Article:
Leaked emails allege Texas patrol agents were ordered to push migrants into Rio Grande. What we know.

Texas border control policies are being heavily criticized after a state trooper said employees were told to push migrants "back into the water" of the Rio Grande when they reach the American side of the river as part of Gov. Greg Abbott's border security initiative.

The criticisms come after reports were published late Monday by Hearst Newspapers quoting an email sent by one trooper from the Texas Department of Public Safety and backed up by another that migrants' lives were being put in danger by Abbott's Operation Lone Star.

According to a January press release, Operation Lone Star has "led to over 340,000 illegal immigrant apprehensions and more than 23,000 criminal arrests, with more than 21,000 felony charges reported" since the program's start in March 2021.

Here's what we know about the situation in Texas so far.

What did the email from the state trooper contain?

The trooper, who is a medic and made it clear in the email to his superior that he supports the aims of the initiative, listed several incidents in the Del Rio area in late June and early July during in which migrants were distressed.

Those events included injured children, a pregnant woman who miscarried and many others not given water or proper medical care despite intense heat.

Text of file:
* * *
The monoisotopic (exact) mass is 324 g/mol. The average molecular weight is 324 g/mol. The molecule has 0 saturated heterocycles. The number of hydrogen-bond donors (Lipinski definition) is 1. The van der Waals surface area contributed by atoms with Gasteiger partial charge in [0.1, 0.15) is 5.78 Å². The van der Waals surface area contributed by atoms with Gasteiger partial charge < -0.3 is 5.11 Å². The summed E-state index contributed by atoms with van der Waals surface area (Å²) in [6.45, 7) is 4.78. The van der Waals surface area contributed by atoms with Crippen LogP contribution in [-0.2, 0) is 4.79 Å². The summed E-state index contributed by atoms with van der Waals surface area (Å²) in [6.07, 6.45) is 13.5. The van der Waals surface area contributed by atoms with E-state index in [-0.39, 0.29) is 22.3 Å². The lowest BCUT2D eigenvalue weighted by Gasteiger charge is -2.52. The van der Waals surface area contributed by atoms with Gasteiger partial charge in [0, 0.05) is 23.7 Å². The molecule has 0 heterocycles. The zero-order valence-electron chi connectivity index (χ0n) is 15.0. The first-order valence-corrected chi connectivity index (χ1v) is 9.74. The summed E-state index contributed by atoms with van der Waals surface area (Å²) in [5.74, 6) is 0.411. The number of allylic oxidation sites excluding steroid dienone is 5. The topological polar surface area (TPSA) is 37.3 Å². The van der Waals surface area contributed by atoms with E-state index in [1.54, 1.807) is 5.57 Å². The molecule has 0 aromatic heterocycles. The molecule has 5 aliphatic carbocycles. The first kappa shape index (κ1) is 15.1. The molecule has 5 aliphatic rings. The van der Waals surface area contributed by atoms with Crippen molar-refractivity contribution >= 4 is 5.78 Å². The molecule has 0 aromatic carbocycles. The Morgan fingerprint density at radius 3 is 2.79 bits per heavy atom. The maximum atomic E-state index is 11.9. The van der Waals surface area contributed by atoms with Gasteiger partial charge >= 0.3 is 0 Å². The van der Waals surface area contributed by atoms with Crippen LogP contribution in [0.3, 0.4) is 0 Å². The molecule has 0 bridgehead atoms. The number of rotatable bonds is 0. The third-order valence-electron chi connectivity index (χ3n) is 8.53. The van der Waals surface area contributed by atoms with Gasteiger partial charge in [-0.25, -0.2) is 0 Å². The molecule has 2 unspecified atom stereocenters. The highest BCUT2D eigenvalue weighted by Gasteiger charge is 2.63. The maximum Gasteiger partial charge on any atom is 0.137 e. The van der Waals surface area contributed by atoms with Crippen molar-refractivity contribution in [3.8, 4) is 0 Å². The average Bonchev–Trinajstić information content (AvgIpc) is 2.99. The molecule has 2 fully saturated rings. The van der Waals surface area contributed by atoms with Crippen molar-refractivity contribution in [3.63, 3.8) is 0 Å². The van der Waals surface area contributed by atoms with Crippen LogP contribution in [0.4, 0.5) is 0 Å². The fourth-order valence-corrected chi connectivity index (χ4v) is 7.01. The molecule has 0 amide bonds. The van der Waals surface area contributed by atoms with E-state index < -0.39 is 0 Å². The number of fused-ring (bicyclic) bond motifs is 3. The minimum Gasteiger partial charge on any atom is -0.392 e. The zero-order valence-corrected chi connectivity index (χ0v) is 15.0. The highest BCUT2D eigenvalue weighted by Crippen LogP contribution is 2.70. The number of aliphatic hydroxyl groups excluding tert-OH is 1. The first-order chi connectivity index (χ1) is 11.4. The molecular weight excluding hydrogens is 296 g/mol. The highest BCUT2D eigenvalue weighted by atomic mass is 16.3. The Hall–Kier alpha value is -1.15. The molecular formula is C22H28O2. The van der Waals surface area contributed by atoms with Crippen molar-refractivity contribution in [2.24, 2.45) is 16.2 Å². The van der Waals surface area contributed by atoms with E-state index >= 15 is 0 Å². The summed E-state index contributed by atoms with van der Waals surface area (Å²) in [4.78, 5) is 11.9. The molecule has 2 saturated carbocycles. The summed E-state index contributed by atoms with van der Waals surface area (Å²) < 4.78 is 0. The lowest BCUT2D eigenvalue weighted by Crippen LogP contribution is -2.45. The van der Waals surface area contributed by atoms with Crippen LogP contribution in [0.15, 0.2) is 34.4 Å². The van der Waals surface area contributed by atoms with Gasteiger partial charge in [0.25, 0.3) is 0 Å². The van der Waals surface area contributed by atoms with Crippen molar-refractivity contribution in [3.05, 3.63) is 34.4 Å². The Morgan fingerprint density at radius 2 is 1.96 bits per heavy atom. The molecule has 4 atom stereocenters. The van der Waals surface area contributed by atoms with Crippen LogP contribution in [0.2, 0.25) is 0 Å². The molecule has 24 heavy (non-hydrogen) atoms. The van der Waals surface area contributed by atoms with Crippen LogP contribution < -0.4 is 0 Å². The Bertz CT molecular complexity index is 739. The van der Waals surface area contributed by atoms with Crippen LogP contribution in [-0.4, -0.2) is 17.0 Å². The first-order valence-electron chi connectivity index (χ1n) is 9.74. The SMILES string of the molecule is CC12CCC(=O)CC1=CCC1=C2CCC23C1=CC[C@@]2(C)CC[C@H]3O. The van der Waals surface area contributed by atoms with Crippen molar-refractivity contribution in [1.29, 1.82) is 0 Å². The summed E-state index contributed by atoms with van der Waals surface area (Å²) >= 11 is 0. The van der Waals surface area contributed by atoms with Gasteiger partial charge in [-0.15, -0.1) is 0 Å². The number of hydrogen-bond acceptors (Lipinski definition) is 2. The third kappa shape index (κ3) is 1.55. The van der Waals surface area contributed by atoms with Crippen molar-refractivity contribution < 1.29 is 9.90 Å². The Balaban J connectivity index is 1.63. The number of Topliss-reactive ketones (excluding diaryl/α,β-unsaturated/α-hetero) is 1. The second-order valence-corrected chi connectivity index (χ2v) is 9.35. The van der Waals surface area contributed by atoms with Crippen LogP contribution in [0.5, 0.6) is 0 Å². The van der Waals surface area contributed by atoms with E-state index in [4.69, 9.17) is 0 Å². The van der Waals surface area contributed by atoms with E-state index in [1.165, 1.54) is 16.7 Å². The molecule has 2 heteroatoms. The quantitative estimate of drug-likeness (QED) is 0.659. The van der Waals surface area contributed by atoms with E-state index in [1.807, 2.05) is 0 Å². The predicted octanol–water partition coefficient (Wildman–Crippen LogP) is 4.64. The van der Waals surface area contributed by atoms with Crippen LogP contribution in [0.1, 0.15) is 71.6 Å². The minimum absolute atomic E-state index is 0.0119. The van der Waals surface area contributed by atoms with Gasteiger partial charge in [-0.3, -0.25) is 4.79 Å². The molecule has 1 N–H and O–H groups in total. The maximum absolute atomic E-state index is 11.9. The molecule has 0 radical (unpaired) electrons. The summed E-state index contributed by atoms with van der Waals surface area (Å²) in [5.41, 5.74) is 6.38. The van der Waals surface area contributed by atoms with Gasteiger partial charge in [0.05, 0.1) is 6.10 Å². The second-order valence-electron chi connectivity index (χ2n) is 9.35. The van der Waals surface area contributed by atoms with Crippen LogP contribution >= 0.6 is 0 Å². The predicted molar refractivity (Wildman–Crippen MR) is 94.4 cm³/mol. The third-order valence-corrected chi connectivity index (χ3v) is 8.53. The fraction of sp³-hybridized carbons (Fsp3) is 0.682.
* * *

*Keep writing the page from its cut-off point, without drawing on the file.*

He also noted that five migrants drowned in the river and that others were injured by the razor wire installed by Texas along the Rio Grande.

"I truly believe in the mission of Operation Lone Star; I believe we have stepped over a line into the inhumane," Trooper Nicholas Wingate said in his email to a Texas Department of Public Safety sergeant. "We need to operate it correctly in the eyes of God. We need to recognize that these are people who are made in the image of God and need to be treated as such."

In a follow-up email, Trooper Brandon Tinsley corroborated the account.

"Trooper Wingate is the author of this recap, but together we discussed its contents and I fully co-sign the message," Tinsley wrote. 

More:What to know about Texas Gov. Greg Abbott's floating buoy barrier along Rio Grande

How has Gov. Abbott responded to the allegations?

In a news release Tuesday afternoon, Abbott insisted no policies have been implemented that would lead to the mistreatment of people attempting to cross without legal authorization.

"No orders or directions have been given under Operation Lone Star that would compromise the lives of those attempting to cross the border illegally," Abbott said. "The Texas Department of Public Safety and Texas Military Department continue taking steps to monitor migrants in distress, provide appropriate medical attention when needed, and encourage them to use one of the 29 international bridges along the Texas-Mexico Border where they can safely and legally cross."

The release was a joint statement from Abbott, Texas Border Czar Mike Banks, Texas Department of Public Safety Director Steve McCraw and Texas Adjutant General Major General Thomas Suelzer.